On the 30th of April, we hosted another sold-out event, with an evening filled with film, discussion and reflection centred around ‘the refugee crisis’.

We brought together a programme of short films, spanning the breadth of stories, experiences, and geographies that sit behind the word ‘refuge’. We used ‘Home’ as the unifying theme for the evening; both the hope to find a new place to call home, inseparable from the longing for a home that cannot be returned to.

Refuge (Dir: Matthew K. Firpo, Documentary, 2016)
Refuge is a multimedia project chronicling human stories from the European Refugee Crisis, focused on humanity and hope. Shot on location in Greece, January 2016.

Oksijan (Dir: Edward Watts, Live Action, 2017)
The incredible true story of a 7-year old Afghan refugee who was being smuggled to the UK in a refrigerated lorry when the oxygen inside began to run out.

The Island (Dir: Gabrielle Brady, Documentary, 2017)
Christmas Island, off the coast of Australia: here 50 million crabs make their slow and ancient migration, while thousands of people seeking asylum are indefinitely held in a high security detention facility. Poh Lin, a trauma counsellor living on the island, bears witness to the dramatic stories and decline of those being detained.

Flight (Dir: Laura Wadha, Documentary, 2017)
Two young sisters who arrive in Sweden having fled the war in Syria are becoming teenagers in a new world. They try to hold on to the fond memories of their once beautiful home while struggling to deal with the repercussions of growing up surrounded by war.

We followed the screening with a discussion about the refugee crisis, joined by Inca from Meena, Jack from Help Refugees, Laura who directed Flight, and Helen from Supper and Stories. The discussion focused upon the importance of civic action and of pro-actively welcoming refugees and migrants into our communities. However, the panel also highlighted the importance of policy change, to put pressure on our government to welcome people seeking refuge.

The evening raised £335 for the wonderful MEENA Centre (The ‘Unofficial’ Women and Children’s Centre), previously based in Calais, which supports women and children refugees and asylum seekers in the UK.


On the 13th of March, we hosted a screening which has been on the cards since the beginning of Film Club: Pride, with the original activists.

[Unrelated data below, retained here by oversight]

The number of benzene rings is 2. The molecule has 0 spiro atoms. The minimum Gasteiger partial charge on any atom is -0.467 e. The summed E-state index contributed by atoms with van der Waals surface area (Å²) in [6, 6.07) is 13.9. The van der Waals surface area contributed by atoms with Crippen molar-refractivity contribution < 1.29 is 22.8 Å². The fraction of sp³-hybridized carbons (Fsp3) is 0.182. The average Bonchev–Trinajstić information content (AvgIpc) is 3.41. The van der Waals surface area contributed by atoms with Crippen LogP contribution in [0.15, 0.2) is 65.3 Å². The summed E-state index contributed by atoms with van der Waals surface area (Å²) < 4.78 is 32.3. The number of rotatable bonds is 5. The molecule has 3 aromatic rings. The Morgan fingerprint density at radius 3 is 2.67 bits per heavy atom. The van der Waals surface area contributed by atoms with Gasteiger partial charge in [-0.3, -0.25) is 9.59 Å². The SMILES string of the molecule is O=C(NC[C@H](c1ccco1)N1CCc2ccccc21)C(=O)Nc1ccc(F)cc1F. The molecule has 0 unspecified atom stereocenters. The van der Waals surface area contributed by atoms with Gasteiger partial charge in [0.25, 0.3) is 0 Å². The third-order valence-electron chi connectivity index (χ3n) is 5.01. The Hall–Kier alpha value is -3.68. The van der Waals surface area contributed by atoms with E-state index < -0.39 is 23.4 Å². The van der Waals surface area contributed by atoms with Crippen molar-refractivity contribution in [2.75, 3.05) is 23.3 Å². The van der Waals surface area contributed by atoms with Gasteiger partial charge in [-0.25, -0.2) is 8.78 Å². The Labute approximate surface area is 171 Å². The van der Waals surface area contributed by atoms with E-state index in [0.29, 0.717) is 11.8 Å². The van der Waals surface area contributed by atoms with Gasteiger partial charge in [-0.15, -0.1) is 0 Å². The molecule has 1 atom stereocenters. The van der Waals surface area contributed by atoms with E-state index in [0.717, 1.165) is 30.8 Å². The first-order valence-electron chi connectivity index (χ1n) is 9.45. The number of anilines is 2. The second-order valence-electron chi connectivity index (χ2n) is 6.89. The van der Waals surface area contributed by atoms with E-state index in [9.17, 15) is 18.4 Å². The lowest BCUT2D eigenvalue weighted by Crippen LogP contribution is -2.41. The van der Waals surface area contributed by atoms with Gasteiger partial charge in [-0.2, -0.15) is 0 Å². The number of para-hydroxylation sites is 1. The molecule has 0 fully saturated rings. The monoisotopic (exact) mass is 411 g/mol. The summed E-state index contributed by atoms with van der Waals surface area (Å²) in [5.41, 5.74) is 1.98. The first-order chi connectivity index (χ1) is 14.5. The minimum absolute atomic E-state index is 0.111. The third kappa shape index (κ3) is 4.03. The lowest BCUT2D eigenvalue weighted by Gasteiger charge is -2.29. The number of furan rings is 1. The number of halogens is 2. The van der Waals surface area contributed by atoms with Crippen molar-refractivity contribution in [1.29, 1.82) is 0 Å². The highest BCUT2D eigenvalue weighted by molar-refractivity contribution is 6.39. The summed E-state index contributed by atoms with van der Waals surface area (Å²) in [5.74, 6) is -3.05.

The film tells the story of queer activists in 1980s London, who raised money through the LGBTQ community to help support the Welsh miners of Dulais Valley through the miners’ strike. Lesbians and Gays Support the Miners are an inspiration to many contemporary activists, both for their uncompromising declaration of solidarity and for the comradeship which was built with the mining communities. The miners’ arrival at 1985 London is a powerful moment in queer history. To find out more about LGSM, this article is a great place to start, and the wonderful Gays The Word is always worth a visit.

As the credits rolled, and everyone wiped away tears to the tune of ‘Solidarity forever’, we invited our panel to the stage. We were joined by Mike and Gethin from LGSM, two of the original activists the film is based upon, along with Ida, Julyette and Harry, representing Lesbians and Gays Support the Migrants. Founded in 2014, this group of queer activists fight to challenge the racist narrative and hostile environment that migrants face in the UK. The panel reflected on the power of the story of LGSM, and the countless solidarity groups it has inspired around the world. The censoring of the extent of LGSM’s socialist origins was revealed, leading to the wonderful but NSFW quote… ‘there were only two things banned from the script: fisting and socialism’. The activists from LGSMigrants shared their work in protesting Britain’s hostile immigration policies, and demonstrated the importance of keeping queer solidarity alive.

The event was in aid of two wonderful charities – Oasis Cardiff and Welsh Refugee Council – who work to make refugees feel welcome and supported in Wales. We raised a massive £1250, so thanks to everyone for all the support